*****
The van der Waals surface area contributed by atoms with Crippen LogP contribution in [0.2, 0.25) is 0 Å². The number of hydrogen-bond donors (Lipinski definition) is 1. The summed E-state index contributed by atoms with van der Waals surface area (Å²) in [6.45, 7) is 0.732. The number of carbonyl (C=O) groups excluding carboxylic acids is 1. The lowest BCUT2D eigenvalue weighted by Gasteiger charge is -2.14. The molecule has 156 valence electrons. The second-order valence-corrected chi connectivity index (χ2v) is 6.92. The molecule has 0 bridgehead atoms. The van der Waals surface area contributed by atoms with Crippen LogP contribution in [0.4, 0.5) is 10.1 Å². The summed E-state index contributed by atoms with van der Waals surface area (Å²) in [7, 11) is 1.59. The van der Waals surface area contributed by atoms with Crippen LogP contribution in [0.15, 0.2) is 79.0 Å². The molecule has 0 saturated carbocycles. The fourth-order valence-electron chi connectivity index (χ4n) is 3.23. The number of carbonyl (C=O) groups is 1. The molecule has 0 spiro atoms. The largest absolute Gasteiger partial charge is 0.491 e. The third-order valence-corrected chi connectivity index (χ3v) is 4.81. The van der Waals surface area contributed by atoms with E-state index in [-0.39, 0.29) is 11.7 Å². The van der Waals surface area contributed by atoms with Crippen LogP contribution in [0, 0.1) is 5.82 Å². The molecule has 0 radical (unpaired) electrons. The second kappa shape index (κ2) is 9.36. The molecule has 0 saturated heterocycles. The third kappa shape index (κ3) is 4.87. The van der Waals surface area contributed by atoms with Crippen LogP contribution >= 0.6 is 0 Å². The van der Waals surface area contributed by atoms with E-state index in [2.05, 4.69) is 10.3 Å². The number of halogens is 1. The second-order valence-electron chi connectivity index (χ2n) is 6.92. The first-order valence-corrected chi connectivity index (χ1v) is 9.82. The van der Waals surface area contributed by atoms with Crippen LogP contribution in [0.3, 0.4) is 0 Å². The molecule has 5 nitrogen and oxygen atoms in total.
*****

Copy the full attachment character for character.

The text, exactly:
The van der Waals surface area contributed by atoms with Crippen LogP contribution in [0.2, 0.25) is 0 Å². The number of hydrogen-bond donors (Lipinski definition) is 1. The summed E-state index contributed by atoms with van der Waals surface area (Å²) in [6.45, 7) is 0.732. The number of carbonyl (C=O) groups excluding carboxylic acids is 1. The lowest BCUT2D eigenvalue weighted by Gasteiger charge is -2.14. The molecule has 156 valence electrons. The second-order valence-corrected chi connectivity index (χ2v) is 6.92. The molecule has 0 bridgehead atoms. The van der Waals surface area contributed by atoms with Crippen LogP contribution in [0.4, 0.5) is 10.1 Å². The summed E-state index contributed by atoms with van der Waals surface area (Å²) in [7, 11) is 1.59. The van der Waals surface area contributed by atoms with Crippen LogP contribution in [0.15, 0.2) is 79.0 Å². The molecule has 0 saturated carbocycles. The fourth-order valence-electron chi connectivity index (χ4n) is 3.23. The number of carbonyl (C=O) groups is 1. The molecule has 0 spiro atoms. The largest absolute Gasteiger partial charge is 0.491 e. The third-order valence-corrected chi connectivity index (χ3v) is 4.81. The van der Waals surface area contributed by atoms with E-state index in [-0.39, 0.29) is 11.7 Å². The van der Waals surface area contributed by atoms with Crippen LogP contribution in [0, 0.1) is 5.82 Å². The molecule has 0 radical (unpaired) electrons. The second kappa shape index (κ2) is 9.36. The molecule has 0 saturated heterocycles. The third kappa shape index (κ3) is 4.87. The van der Waals surface area contributed by atoms with Crippen LogP contribution >= 0.6 is 0 Å². The van der Waals surface area contributed by atoms with E-state index in [2.05, 4.69) is 10.3 Å². The number of halogens is 1. The second-order valence-electron chi connectivity index (χ2n) is 6.92. The first-order valence-corrected chi connectivity index (χ1v) is 9.82. The van der Waals surface area contributed by atoms with Crippen LogP contribution in [0.3, 0.4) is 0 Å². The molecule has 5 nitrogen and oxygen atoms in total.